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Acute Dental Trauma in Children

Medically reviewed by Last updated on May 6, 2024.

What is acute dental trauma?

Acute dental trauma is a serious injury to one or more parts of your child's mouth. The injury may include damage to any of your child's teeth, the tooth socket, the tooth root, or jaw. Your child can also have an injury to soft tissues, such as his or her tongue, cheeks, gums, or lips. Severe injuries can expose the soft pulp inside the tooth.

What are the signs and symptoms of acute dental trauma?

What should I do if my child's tooth falls out?

How is an acute dental trauma diagnosed and treated?

Your child's healthcare provider will examine your child's mouth and ask how he or she was injured. The provider will ask about your child's symptoms. Tell the provider if your child has had surgeries or other procedures on his or her mouth. Your child may need an x-ray to check for damage to the bones in his or her face. Treatment will depend on the type of dental trauma your child has. A tooth that moves slightly may heal on its own. Depending on your child's age, he or she may also need any of the following:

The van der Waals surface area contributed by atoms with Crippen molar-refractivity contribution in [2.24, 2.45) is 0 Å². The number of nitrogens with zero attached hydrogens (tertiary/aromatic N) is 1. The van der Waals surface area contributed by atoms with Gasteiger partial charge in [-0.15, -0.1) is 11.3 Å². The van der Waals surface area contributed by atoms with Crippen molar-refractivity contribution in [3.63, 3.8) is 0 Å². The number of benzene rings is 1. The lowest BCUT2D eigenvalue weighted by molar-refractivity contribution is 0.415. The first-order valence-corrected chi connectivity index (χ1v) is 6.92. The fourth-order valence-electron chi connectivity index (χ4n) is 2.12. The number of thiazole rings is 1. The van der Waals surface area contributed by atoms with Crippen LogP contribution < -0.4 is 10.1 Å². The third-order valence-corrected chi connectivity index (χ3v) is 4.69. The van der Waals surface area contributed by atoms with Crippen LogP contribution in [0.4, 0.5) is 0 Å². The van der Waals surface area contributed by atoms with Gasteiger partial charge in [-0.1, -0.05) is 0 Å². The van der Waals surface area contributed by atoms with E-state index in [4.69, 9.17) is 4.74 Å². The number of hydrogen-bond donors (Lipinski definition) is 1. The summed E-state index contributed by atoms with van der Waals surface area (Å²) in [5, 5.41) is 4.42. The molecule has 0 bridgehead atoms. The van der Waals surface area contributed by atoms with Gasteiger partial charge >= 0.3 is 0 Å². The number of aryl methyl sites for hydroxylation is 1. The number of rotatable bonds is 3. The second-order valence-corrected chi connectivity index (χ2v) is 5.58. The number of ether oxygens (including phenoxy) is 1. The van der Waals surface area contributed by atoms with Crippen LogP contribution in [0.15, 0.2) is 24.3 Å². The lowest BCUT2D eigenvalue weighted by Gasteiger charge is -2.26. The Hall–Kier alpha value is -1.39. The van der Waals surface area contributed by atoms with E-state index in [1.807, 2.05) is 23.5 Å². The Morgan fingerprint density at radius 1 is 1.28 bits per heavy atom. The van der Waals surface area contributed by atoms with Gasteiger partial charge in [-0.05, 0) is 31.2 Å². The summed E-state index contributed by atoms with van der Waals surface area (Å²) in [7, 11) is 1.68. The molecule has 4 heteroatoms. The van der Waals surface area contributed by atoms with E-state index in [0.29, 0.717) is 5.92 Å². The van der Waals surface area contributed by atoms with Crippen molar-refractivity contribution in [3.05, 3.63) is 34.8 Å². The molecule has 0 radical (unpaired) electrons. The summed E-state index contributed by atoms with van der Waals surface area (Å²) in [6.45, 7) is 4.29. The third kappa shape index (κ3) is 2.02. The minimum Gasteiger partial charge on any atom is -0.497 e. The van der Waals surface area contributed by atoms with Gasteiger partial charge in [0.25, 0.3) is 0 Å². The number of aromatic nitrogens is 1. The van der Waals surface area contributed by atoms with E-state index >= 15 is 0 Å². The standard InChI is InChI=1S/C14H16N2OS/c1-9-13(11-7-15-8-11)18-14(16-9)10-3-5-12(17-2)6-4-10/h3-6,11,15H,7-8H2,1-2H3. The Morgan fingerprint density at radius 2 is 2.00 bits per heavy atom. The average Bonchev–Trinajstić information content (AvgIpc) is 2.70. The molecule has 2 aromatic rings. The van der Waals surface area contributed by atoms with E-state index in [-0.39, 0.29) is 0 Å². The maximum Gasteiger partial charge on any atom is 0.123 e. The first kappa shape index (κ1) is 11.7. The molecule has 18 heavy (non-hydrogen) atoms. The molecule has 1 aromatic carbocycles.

What can I do to manage an acute dental trauma?

Call 911 for any of the following:

When should I seek immediate care?

When should I contact my child's healthcare provider?

Care Agreement

You have the right to help plan your child's care. Learn about your child's health condition and how it may be treated. Discuss treatment options with your child's healthcare providers to decide what care you want for your child. The above information is an educational aid only. It is not intended as medical advice for individual conditions or treatments. Talk to your doctor, nurse or pharmacist before following any medical regimen to see if it is safe and effective for you.

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Further information

Always consult your healthcare provider to ensure the information displayed on this page applies to your personal circumstances.